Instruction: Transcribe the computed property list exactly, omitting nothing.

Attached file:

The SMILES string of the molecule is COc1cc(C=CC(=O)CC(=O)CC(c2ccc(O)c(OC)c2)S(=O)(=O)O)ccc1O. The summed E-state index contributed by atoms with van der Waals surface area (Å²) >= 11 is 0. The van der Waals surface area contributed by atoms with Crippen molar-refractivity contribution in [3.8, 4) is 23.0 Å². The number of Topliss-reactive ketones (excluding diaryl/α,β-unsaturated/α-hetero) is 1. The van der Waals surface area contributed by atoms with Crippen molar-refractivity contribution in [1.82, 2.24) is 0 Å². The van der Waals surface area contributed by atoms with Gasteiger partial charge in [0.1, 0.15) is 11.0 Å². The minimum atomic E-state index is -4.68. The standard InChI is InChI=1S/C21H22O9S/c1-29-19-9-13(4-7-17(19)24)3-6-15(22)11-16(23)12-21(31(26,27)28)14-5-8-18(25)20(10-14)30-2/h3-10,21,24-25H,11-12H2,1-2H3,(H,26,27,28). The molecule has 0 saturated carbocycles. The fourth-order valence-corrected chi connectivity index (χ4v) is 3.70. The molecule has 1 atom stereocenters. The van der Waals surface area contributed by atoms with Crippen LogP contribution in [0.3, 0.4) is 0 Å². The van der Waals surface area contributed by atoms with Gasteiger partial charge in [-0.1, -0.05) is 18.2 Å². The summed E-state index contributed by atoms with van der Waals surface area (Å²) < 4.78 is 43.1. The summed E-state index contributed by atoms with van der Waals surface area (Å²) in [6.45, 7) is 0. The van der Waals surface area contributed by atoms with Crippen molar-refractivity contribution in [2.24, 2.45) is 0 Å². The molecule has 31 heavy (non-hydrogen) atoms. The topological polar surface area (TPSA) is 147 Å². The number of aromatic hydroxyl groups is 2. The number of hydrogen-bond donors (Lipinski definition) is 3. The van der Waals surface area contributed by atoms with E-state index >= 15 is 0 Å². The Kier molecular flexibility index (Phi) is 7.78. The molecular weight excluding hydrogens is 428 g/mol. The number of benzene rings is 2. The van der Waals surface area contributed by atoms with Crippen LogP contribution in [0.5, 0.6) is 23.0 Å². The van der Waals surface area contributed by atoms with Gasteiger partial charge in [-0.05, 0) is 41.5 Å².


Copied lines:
The SMILES string of the molecule is COc1cc(C=CC(=O)CC(=O)CC(c2ccc(O)c(OC)c2)S(=O)(=O)O)ccc1O. The summed E-state index contributed by atoms with van der Waals surface area (Å²) >= 11 is 0. The van der Waals surface area contributed by atoms with Crippen molar-refractivity contribution in [3.8, 4) is 23.0 Å². The number of Topliss-reactive ketones (excluding diaryl/α,β-unsaturated/α-hetero) is 1. The van der Waals surface area contributed by atoms with Crippen molar-refractivity contribution in [1.82, 2.24) is 0 Å². The van der Waals surface area contributed by atoms with Gasteiger partial charge in [0.1, 0.15) is 11.0 Å². The minimum atomic E-state index is -4.68. The standard InChI is InChI=1S/C21H22O9S/c1-29-19-9-13(4-7-17(19)24)3-6-15(22)11-16(23)12-21(31(26,27)28)14-5-8-18(25)20(10-14)30-2/h3-10,21,24-25H,11-12H2,1-2H3,(H,26,27,28). The molecule has 0 saturated carbocycles. The fourth-order valence-corrected chi connectivity index (χ4v) is 3.70. The molecule has 1 atom stereocenters. The van der Waals surface area contributed by atoms with Crippen LogP contribution in [0.3, 0.4) is 0 Å². The van der Waals surface area contributed by atoms with Gasteiger partial charge in [-0.1, -0.05) is 18.2 Å². The summed E-state index contributed by atoms with van der Waals surface area (Å²) < 4.78 is 43.1. The summed E-state index contributed by atoms with van der Waals surface area (Å²) in [6.45, 7) is 0. The van der Waals surface area contributed by atoms with Crippen molar-refractivity contribution in [2.24, 2.45) is 0 Å². The molecule has 31 heavy (non-hydrogen) atoms. The topological polar surface area (TPSA) is 147 Å². The number of aromatic hydroxyl groups is 2. The number of hydrogen-bond donors (Lipinski definition) is 3. The van der Waals surface area contributed by atoms with E-state index >= 15 is 0 Å². The Kier molecular flexibility index (Phi) is 7.78. The molecular weight excluding hydrogens is 428 g/mol. The number of benzene rings is 2. The van der Waals surface area contributed by atoms with Crippen LogP contribution in [0.5, 0.6) is 23.0 Å². The van der Waals surface area contributed by atoms with Gasteiger partial charge in [-0.05, 0) is 41.5 Å².